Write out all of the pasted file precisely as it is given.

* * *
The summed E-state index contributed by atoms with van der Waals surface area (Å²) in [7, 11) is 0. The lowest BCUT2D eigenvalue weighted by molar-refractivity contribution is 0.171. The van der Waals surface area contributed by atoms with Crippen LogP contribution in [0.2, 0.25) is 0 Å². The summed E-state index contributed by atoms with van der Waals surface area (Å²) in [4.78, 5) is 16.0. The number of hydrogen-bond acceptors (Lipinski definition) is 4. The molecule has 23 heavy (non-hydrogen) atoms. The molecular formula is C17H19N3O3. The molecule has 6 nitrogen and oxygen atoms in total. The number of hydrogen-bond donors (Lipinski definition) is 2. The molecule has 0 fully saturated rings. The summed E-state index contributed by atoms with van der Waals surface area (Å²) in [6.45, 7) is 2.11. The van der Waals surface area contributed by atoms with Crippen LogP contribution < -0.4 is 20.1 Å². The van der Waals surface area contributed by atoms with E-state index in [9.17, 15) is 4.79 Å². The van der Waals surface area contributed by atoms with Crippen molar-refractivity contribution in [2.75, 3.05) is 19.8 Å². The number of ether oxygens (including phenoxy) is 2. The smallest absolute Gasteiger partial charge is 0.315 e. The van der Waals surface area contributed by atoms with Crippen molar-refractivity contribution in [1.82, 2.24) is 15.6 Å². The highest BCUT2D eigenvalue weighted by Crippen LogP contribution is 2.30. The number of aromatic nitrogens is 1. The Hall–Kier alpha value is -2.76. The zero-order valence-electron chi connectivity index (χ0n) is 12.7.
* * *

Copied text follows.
The summed E-state index contributed by atoms with van der Waals surface area (Å²) in [7, 11) is 0. The lowest BCUT2D eigenvalue weighted by molar-refractivity contribution is 0.171. The van der Waals surface area contributed by atoms with Crippen LogP contribution in [0.2, 0.25) is 0 Å². The summed E-state index contributed by atoms with van der Waals surface area (Å²) in [4.78, 5) is 16.0. The number of hydrogen-bond acceptors (Lipinski definition) is 4. The molecule has 23 heavy (non-hydrogen) atoms. The molecular formula is C17H19N3O3. The molecule has 6 nitrogen and oxygen atoms in total. The number of hydrogen-bond donors (Lipinski definition) is 2. The molecule has 0 fully saturated rings. The summed E-state index contributed by atoms with van der Waals surface area (Å²) in [6.45, 7) is 2.11. The van der Waals surface area contributed by atoms with Crippen LogP contribution < -0.4 is 20.1 Å². The van der Waals surface area contributed by atoms with E-state index in [9.17, 15) is 4.79 Å². The van der Waals surface area contributed by atoms with Crippen molar-refractivity contribution in [2.75, 3.05) is 19.8 Å². The number of ether oxygens (including phenoxy) is 2. The smallest absolute Gasteiger partial charge is 0.315 e. The van der Waals surface area contributed by atoms with Crippen molar-refractivity contribution in [1.82, 2.24) is 15.6 Å². The highest BCUT2D eigenvalue weighted by Crippen LogP contribution is 2.30. The number of aromatic nitrogens is 1. The Hall–Kier alpha value is -2.76. The zero-order valence-electron chi connectivity index (χ0n) is 12.7.